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Iraq And Afghanistan Puts US Military Under Critical Strain

by Staff Writers
Washington (AFP) Jan 25, 2006
The US military has become perilously overstretched by the strain of repeated military deployments to Iraq and Afghanistan, two reports warned Thursday.

The reports urged various steps to relieve the pressure, but both suggested that much depends on whether the size of the 138,000-strong US force in Iraq is scaled down over the next year or two.

US Defense Secretary Donald Rumsfeld dismissed the warnings as "either out of date or misdirected."

"The force is not broken," he told a press conference.

One report was by an outside expert hired by the Pentagon. The second was by former top officials in the administration of President Bill Clinton, led by former secretary of state Madeleine Albright and former defense secretary William Perry.

"While the US military has performed superbly in Afghanistan, Iraq and elsewhere, our ground forces are under enormous strain," said the report by the former Clinton administration officials.

"This strain, if not soon relieved, will have highly corrosive and potentially long-term effects on the force," they added.

They accused the current administration of failing to adequately size and equip the force for the post invasion occupation of Iraq, saying it created "a real risk of 'breaking the force.'"

They said the United States has "only limited ground force capability ready to respond to other contingencies."

"The absence of a credible strategic reserve in our ground forces increases the risk that potential adversaries will be tempted to challenge the United States," the report said.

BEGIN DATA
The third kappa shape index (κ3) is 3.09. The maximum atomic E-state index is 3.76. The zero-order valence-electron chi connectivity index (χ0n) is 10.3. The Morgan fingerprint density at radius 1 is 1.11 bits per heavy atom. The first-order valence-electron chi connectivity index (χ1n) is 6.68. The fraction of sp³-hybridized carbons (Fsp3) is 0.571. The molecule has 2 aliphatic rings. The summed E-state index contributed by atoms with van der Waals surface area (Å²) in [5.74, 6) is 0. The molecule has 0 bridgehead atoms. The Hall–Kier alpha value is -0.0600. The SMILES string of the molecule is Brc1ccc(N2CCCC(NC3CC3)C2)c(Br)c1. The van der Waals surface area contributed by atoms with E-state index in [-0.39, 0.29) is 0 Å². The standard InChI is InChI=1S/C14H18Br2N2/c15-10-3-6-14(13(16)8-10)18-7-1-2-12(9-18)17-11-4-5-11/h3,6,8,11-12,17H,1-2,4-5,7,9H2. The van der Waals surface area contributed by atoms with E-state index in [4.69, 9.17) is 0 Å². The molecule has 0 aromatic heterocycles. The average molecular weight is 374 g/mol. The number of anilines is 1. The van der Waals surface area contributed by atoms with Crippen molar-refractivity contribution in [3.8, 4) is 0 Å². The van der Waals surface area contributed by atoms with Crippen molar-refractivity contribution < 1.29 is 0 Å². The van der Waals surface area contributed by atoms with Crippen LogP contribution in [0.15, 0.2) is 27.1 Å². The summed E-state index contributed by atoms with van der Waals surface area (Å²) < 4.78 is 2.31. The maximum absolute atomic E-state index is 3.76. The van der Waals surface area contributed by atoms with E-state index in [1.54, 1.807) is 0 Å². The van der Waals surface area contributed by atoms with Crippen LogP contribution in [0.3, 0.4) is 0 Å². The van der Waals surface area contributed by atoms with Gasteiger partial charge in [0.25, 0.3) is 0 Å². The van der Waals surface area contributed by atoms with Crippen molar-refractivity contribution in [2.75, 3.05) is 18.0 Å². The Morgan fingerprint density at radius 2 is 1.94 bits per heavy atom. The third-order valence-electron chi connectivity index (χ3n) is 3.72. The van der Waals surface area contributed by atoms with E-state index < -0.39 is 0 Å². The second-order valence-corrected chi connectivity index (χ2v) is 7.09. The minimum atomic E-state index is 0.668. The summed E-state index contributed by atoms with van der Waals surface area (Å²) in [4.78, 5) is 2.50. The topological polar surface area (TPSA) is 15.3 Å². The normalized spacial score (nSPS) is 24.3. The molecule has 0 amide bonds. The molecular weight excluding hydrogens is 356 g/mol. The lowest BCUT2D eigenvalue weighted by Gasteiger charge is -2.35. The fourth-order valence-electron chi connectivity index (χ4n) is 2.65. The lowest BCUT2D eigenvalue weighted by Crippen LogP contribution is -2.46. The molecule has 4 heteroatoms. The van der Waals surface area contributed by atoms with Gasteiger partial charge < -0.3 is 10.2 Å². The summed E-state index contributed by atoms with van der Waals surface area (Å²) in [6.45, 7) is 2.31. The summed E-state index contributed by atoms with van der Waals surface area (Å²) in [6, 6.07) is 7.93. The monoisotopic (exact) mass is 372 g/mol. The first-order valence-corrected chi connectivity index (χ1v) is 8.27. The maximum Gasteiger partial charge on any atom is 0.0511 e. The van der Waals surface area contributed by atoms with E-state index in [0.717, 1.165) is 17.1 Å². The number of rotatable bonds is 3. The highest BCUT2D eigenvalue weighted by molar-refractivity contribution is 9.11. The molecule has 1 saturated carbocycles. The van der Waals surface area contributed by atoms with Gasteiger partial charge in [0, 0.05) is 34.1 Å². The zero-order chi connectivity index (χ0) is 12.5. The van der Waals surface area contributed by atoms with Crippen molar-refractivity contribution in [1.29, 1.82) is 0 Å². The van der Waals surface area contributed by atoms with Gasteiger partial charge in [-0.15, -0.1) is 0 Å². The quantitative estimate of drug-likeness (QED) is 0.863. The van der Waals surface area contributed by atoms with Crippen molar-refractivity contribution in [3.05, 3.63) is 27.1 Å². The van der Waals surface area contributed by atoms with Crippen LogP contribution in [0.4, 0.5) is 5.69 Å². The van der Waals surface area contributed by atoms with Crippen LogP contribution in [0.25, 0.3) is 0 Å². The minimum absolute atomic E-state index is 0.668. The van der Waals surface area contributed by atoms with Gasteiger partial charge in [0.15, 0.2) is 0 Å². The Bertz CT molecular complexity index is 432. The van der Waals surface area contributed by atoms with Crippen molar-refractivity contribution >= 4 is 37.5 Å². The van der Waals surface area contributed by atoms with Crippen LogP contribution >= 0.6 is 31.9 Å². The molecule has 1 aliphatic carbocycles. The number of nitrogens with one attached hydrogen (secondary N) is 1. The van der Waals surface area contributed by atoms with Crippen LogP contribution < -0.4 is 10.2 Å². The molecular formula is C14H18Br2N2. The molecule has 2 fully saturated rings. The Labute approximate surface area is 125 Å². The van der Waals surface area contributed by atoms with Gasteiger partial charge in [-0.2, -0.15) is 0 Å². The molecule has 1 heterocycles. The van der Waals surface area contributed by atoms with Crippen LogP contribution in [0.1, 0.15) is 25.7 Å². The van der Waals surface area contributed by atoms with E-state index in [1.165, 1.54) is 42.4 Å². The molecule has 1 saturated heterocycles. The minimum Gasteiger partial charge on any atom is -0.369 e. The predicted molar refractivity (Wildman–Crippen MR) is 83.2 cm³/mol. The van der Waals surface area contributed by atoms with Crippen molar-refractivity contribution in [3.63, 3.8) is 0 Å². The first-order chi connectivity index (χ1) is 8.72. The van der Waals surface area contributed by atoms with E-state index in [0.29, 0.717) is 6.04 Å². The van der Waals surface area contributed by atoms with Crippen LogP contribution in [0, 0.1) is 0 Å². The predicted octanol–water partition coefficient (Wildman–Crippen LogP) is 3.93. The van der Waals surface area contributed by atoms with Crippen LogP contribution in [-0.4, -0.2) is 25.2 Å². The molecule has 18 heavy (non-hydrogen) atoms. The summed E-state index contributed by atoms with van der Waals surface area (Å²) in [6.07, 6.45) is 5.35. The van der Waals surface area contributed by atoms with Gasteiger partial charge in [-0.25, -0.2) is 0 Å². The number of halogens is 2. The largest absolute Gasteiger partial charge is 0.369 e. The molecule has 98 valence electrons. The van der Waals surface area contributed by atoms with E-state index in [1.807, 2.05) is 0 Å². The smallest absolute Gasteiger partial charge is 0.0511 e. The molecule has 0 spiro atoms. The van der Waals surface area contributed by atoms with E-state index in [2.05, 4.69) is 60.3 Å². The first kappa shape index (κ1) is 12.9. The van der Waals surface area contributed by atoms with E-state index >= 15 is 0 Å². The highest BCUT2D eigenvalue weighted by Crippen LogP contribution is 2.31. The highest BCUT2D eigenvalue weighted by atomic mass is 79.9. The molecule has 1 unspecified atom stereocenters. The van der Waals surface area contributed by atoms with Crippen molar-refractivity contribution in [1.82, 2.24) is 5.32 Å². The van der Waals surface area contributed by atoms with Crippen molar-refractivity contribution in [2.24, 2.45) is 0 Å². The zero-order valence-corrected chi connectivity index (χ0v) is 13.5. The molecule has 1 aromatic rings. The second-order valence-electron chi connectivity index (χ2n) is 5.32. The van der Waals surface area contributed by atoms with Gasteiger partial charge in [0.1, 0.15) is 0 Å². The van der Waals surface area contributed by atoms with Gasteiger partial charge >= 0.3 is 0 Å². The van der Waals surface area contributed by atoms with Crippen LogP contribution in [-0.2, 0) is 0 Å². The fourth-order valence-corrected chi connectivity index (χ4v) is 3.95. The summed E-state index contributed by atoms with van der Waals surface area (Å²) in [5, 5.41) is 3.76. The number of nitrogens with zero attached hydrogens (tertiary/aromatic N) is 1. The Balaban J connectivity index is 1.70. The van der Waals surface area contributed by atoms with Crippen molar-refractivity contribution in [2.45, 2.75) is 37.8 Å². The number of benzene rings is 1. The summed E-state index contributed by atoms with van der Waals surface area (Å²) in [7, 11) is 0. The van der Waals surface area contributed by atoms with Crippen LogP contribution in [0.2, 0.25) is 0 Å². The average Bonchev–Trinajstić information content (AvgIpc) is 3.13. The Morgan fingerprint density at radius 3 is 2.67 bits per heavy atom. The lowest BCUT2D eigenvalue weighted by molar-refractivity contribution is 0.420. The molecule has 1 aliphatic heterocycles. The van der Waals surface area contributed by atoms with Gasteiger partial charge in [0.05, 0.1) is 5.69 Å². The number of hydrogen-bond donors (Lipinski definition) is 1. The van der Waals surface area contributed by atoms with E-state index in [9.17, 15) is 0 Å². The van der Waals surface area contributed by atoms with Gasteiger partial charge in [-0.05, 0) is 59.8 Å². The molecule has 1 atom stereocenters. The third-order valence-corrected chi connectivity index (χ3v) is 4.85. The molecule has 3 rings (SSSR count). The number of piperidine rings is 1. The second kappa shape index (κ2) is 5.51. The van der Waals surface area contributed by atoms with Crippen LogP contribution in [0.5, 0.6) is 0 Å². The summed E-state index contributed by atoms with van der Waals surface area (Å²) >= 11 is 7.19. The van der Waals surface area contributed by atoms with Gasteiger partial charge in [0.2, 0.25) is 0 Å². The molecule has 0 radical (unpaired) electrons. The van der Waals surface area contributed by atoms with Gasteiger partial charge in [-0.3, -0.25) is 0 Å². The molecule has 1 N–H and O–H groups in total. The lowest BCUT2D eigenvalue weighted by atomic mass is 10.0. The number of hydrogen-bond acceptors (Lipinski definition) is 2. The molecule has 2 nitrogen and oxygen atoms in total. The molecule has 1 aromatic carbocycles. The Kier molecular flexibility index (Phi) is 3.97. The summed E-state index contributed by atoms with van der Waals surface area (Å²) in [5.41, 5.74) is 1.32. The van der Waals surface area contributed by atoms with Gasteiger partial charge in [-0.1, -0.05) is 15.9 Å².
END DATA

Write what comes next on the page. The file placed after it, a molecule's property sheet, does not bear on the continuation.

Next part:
Recruiting shortfalls, the risk of a future retention crisis, and equipment shortages will make it difficult for the army to fully man its force and meet the demands for troops in Iraq and Afghanistan, it said.

"These factors will create tremendous internal pressures to begin drawing down the level of army forces in Iraq by next spring, whatever the conditions on the ground may be," it said.

The document recommended a five-point action plan, including a permanent 30,000 troop increase in the size of the army, greater funding for equipment and increased support for military recruiting and retention efforts.

Andrew Krepinevich, a military expert contracted by the Pentagon to assess the war in Iraq, warned of the danger of the army becoming a "thin green line."

Faltering morale among an overburdened force and eroding public support for the war would threaten the ability of the army and marines "to maintain sufficient forces to prosecute the war to a successful conclusion," he wrote.

He said the military is "in a race against time -- attempting to create an effective Iraqi internal security force and corresponding civil structure before the patience of the US centers of gravity -- the American people and American soldier -- are exhausted."

The assessments contrast sharply with the optimism of senior US officials.

Defense Secretary Rumsfeld said assertions that the military was near the breaking point were "a misunderstanding of the situation."

"I mean, these are the people basically, who did that report, who were here in the '90s," he said. "And what we're doing is trying to adjust what was left us to fit the 21st century."

He pointed to an army reorganization that will increase in combat brigades from 33 to 42, and improved recruiting figures.

He said US force levels have begun to come down in Iraq, but denied it was to relieve the pressures on the force.

He said that the invasion of Afghanistan in 2001 and Iraq in 2003 had shown the power of the US military.

"The message from that is not that this armed force is a broken force but that this armed force is enormously capable," said Rumsfeld.

"It is battle hardened, it is not a peacetime force."

Source: Agence France-Presse

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